October 30, 2014 Arrival Time: 7:30 a.m.
Over the past two weeks I have had great discussions with our staff regarding our strategies to increase the reading skill of all Northview students. It may seem simple to state that to be a proficient reader you must read more. How we get kids to read more is a district-wide strategy.
We have tens of thousands of books available to our students throughout the school district. Our classroom libraries have grown each year, students know how to access books electronically, community members donate books to our schools, our teachers/staff buy books out of their own funds, and our Northview Education Foundation has provided grants to our teachers to purchase additional titles. Our staff has engaged in professional development to build “best practice” strategies for accelerating the ability of our students to read and comprehend at high levels. Some of the best national professionals in literacy have coached our teachers and principals over the past few years.
You would expect this in Northview. What I did not expect came from the excitement of a third grade girl this morning. Her simple and elegant statement “I just love the smell of new books!” made me laugh out loud (I am told I could use lol here instead of the actual words – Mark Twain may have agreed as I remember reading that he wasn’t paid by the word).
Her teacher received a shipment of new books last night and she had spread them out on a table in her classroom. The teacher shared that she still gets excited when new books arrive – even after 29 years of teaching. The teacher predicted that the kids in her class would have touched each book within seconds of arrival this morning.
I am guessing it is a little harder to capture the “smell of a new book” when you download it on an IPad but I am guessing there will be an Ap for that in the near future. Next time I get the car washed and they ask me what fragrance I desire, I am boldly stating “new book.”
During drop-off duty I started asking kids if there was anything happening tomorrow that they cared about. The first boy said “yes, its my birthday.” I replied “it will be cool that everyone gets dressed in a costume to celebrate your birthday.” He shot back “look the lights are on at the stadium and the band is playing.” I think he turns 7 tomorrow and I decided I couldn’t handle another change in what we were talking about so I refrained form saying the song was in his honor.
The same student came back a few minutes later and told me that it is also Halloween tomorrow and I should think about dressing up. Note: My wife Ruth did make me a costume that looks like the candy dots on a strip of paper. The staff knew what it was but not all the kids.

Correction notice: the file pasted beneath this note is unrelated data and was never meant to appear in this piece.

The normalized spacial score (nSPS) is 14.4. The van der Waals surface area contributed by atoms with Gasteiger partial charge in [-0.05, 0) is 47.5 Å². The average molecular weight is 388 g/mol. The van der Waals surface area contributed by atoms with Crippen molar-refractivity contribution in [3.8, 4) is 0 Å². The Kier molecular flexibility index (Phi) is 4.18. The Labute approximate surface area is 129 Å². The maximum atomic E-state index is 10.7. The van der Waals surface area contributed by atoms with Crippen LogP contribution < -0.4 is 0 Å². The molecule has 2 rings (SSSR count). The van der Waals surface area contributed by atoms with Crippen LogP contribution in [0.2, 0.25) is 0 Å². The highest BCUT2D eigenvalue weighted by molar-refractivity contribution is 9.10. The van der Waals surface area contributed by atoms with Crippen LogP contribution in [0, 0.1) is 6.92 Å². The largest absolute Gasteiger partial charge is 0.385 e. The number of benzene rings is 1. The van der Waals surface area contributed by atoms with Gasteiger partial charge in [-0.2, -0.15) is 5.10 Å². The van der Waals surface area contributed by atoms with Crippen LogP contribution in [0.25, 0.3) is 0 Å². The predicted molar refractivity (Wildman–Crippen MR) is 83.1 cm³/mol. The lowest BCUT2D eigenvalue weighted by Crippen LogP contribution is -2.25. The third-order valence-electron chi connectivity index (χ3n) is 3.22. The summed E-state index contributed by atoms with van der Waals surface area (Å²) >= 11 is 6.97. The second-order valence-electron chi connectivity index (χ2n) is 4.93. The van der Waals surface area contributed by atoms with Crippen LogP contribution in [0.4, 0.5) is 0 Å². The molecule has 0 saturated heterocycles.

Meanwhile Back at East Oakview……..
Second grade students have learned how to have “book talks.” You heard me right. Today, a girl with a spider clip in her hair sat next to me and explained why she would recommend Now One Foot, Now the Other, by Tomie dePaola. She informed me that the author is her favorite and he has written other books. The student is not an exception. I had book talks with two others in the brief time I was in the room.
Because of Winn Dixie was the book of choice in two third grade rooms. Students were providing proof that “Opal was good at making friends.” (If you don’t know who Opal is, I suggest you visit East Oakview and ask a third grade student.) The other room was using Character Theory by talking about what made Opal’s heart race? They also discussed what made their hearts race when listening to the book. A collective sigh of disappointment was heard when the teacher finished the chapter.
Students begin to develop their love of reading at home and in our kindergarten and first grade classrooms. The workshop stations in kindergarten allow students to work in small groups, get creative with art supplies, build things out of old cardboard boxes and blocks, and then have the opportunity to talk with the teacher about what they are doing in each station. I am always amazed how a kindergarten teacher can sing the pick-up song and 25 five-year old kids put the room back in order and sit down in front of the teacher chair, ready for the next lesson.
Equally amazing was the how a first grade teacher helped a student learn how to pick the right book – “Level 6 is too easy for you. Close your fingers into a fist and then read a page of the book. Release one finger each time you come to a word you don’t know. You didn’t have any fingers released and that means you should choose level 7 and 8 books.” This same teacher then moved on to hold 7 individual conferences with students about poetry.
Today is the last Thursday of the month and that means parents are running the popcorn sale. Since it is the day before Halloween the sales might be down a little bit but not much. I am betting that some of the profits from the popcorn sale goes to buying more books.
The Important Stuff……
I missed talking with my life coach Travis today. However, I did remember some important stuff:
- Tens of thousands of books in classroom libraries across our school district.
- Thousands of pages read every day.
- Thousands of students increasing their reading fluency and comprehension.
- Halloween is tomorrow and somebody has a birthday.
- Hearing the band play at the stadium under the lights is more important than talking to the superintendent.
- Remember to look up at the sky when the sun is rising.
- If you ask people what they care deeply about they most likely will tell you and show you.
Sincerely and With Great Respect,
Mike Paskewicz, Superintendent